More women than men graduated at doctorate level
The trend for a number of years has been for more women than men to graduate at both undergraduate and graduate level. For the first time in 2014/15, more women than men also graduated at doctorate level.
|1Ordinary students are those registered per 1 October yyyy and are not in continuing education.|
|Specialised university institutions||12.3||11.1||10.6|
|State university colleges||36.2||37.3||37.2|
|Military university colleges||0.5||0.5||0.4|
|Other university colleges||6.4||8.0||8.9|
|Norwegian-born to immigrant parents||1.3||1.9||2.0|
|Credit points production of ordinary full-time tertiary1|
|Students with completed 0 credit points||9.8||8.4||8.4|
|Students with completed 1-29 credit points||9.3||7.9||8.1|
|Students with completed 30-59 credit points||28.8||28.8||28.2|
|Students with completed 60 credit points and more||52.1||54.9||55.3|
A total of 45 800 graduations took place in Norwegian universities and colleges during the academic year 2014/15. Women accounted for 61 per cent of the graduations.
Women accounted for 63 per cent of the 31 100 graduations at undergraduate level, and 57 per cent of the 13 300 graduations at graduate level. At doctorate level, 52 per cent of the graduations were by women.
Figures for the calendar year 2015 from the Nordic Institute for Studies in Innovation, Research and Education (NIFU) indicate that the female proportion will continue to rise in the next academic year.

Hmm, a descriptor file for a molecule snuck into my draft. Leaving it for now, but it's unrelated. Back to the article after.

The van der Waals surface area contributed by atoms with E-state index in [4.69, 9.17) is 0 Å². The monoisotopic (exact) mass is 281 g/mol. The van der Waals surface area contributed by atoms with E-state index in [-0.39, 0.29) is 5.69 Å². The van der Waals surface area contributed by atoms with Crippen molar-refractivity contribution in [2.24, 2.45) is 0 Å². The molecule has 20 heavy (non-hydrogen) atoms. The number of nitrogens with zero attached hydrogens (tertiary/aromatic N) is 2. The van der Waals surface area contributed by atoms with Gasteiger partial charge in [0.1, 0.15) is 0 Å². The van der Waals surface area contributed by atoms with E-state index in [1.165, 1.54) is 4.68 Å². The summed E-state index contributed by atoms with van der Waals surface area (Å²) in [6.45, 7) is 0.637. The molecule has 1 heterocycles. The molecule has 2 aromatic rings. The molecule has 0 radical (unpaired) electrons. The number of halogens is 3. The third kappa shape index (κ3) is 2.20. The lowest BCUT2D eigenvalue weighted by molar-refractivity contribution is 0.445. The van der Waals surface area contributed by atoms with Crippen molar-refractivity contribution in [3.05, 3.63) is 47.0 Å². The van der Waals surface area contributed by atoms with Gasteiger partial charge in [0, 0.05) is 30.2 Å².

More degrees are awarded to students in the younger age groups
As the number of graduations from universities and colleges continue to rise, even more degrees are being awarded to students in the younger age groups.
The number of university and college graduations increased by 800 in 2014/15 compared with the year before. There was an increase of 1 200 graduations in the age group 19–34 years, and a decrease of 400 in the age group 35 years and older. This trend is equally common at undergraduate and graduate level. At undergraduate level, 670 more degrees were awarded in 2014/15 than the year before. In the age group 19–34, there was an increase of 850 graduations at this level, but also 180 fewer graduations in the age group 35 years and older. At graduate level, there was an increase of 150 graduations from the year before, with about 450 more graduations in the age group 19–34 years, but also 300 fewer in the age group 35 years and older.
More than half of full-time students achieved 60 credits
Sixty credits normally correspond to one year of full-time study. More than half of the 182 000 full-time students attained 60 credits in the academic year 2014/15. About 15 500 of the full-time students did not get any credits.
An average of 52 credits was attained by the 166 500 full-time students who achieved credits. The average for all full-time students was 48 credits.